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Mar
1
comment Looking for words or phrases to fit the idea of this form of hierarchy
@jwpat7 I've added another example. To take the first one, languages/english/spelling is more specific than languages/english.
Mar
1
revised Looking for words or phrases to fit the idea of this form of hierarchy
added 64 characters in body
Mar
1
comment Looking for words or phrases to fit the idea of this form of hierarchy
@jwpat7 Thank you for your comment. The question has been edited.
Mar
1
revised Looking for words or phrases to fit the idea of this form of hierarchy
deleted 4 characters in body
Feb
29
asked Looking for words or phrases to fit the idea of this form of hierarchy
Jan
9
awarded  Yearling
Dec
5
comment The meaning of “to cut the biscuit”
@Matt Эллен I've added an example of a phrase where it's being used.
Dec
5
revised The meaning of “to cut the biscuit”
added 246 characters in body
Dec
5
asked The meaning of “to cut the biscuit”
Sep
2
comment An expression that adds little information
Are you certain of that FumbleFingers? If so, should the expression be used post mortem?
Sep
2
awarded  Self-Learner
Sep
2
comment An expression that adds little information
I'll accept your answer. Do you happen to know if there is a difference between tautology, pleonasm and redudancy? Or are they synonymous?
Sep
2
accepted An expression that adds little information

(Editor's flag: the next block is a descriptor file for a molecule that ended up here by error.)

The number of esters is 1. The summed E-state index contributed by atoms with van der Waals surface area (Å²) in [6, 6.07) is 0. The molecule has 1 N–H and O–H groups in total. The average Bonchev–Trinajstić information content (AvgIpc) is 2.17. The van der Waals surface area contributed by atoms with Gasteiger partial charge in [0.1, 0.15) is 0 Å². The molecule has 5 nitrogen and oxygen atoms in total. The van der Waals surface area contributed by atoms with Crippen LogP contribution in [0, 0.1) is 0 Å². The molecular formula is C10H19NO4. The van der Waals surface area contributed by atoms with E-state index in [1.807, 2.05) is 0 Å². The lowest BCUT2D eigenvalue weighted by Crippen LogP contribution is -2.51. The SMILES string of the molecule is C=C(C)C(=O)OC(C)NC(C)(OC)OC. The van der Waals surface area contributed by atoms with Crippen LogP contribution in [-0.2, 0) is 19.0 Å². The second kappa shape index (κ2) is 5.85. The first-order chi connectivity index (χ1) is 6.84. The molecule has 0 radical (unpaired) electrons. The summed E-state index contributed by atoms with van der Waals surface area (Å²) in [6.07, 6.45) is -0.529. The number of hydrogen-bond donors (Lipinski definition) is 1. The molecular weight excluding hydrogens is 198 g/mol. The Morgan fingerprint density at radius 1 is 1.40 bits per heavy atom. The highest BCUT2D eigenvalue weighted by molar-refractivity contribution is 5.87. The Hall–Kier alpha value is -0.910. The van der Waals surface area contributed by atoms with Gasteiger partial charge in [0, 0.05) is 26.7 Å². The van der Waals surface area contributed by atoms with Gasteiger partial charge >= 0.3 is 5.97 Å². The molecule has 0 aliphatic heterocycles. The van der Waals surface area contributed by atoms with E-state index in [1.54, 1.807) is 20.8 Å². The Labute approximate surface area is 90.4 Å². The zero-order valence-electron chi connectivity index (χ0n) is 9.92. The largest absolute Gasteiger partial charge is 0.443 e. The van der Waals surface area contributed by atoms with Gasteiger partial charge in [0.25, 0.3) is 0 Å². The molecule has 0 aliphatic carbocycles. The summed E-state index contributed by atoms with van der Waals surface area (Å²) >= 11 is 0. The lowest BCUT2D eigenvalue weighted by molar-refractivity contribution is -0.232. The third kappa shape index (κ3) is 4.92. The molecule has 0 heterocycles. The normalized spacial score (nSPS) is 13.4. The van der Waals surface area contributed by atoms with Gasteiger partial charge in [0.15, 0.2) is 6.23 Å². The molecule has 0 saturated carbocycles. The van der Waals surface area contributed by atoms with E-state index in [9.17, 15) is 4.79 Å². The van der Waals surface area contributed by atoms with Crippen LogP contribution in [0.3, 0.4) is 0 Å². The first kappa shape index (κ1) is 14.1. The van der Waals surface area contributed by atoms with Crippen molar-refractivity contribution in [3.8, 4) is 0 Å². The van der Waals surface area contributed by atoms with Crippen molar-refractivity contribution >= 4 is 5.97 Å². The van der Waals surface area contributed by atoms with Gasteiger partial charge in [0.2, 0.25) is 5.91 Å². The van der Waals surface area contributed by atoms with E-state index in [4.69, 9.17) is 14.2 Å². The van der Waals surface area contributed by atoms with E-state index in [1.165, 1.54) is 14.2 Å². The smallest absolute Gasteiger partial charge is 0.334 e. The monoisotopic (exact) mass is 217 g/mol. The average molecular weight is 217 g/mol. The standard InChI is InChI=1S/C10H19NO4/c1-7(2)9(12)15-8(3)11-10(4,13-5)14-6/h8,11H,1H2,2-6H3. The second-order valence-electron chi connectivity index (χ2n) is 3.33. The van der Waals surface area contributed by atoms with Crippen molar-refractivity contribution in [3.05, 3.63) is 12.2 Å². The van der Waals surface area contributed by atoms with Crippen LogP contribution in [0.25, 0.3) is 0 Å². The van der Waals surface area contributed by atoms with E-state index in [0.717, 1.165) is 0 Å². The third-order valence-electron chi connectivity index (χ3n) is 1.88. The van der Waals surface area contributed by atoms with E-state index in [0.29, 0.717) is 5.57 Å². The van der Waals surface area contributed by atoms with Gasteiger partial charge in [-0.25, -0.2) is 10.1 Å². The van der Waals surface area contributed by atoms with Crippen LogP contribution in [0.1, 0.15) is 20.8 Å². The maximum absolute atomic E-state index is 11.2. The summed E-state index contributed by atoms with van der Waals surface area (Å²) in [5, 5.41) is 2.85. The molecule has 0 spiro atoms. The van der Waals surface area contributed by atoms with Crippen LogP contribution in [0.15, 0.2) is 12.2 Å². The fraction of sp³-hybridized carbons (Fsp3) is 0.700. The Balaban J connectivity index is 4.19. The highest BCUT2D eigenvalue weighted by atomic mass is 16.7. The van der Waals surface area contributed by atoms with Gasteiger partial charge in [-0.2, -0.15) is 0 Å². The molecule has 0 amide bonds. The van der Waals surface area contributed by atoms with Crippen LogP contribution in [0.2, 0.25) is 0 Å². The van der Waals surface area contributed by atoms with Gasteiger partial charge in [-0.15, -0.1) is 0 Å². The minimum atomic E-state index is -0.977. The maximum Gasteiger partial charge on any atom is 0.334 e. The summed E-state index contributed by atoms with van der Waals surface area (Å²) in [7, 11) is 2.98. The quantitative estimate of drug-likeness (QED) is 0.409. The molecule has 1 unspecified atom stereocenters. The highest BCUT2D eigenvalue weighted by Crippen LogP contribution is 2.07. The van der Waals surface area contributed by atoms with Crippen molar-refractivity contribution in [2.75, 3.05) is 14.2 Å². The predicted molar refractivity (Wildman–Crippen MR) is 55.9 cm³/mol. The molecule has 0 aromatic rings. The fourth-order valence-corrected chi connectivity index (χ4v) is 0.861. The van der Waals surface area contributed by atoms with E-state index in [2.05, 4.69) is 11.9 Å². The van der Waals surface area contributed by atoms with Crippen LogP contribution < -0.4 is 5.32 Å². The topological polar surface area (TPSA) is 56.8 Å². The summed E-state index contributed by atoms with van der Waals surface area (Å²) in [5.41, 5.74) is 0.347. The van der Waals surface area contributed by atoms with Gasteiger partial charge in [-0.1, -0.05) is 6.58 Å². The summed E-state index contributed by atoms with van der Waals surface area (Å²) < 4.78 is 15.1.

Sep
2
answered An expression that adds little information
Sep
2
comment An expression that adds little information
If it's in the context of an accident, the expression doesn't add anything to the fact that a person was instantly killed. On the other hand, saying that a person succombed to their injuries adds the information that they were still alive shortly afterwards.
Sep
2
revised An expression that adds little information
deleted 17 characters in body
Sep
2
asked An expression that adds little information
Aug
25
comment What do you call a disk with a hole in the middle?
A rounded disc (drawn by rotating a circle around a center point) being called a torus.
Aug
15
revised Is there an American English equivalent of the British idiom “carrying coals to Newcastle”?
Added an explanation to the link
Aug
15
comment Is there an American English equivalent of the British idiom “carrying coals to Newcastle”?
I learned something today :)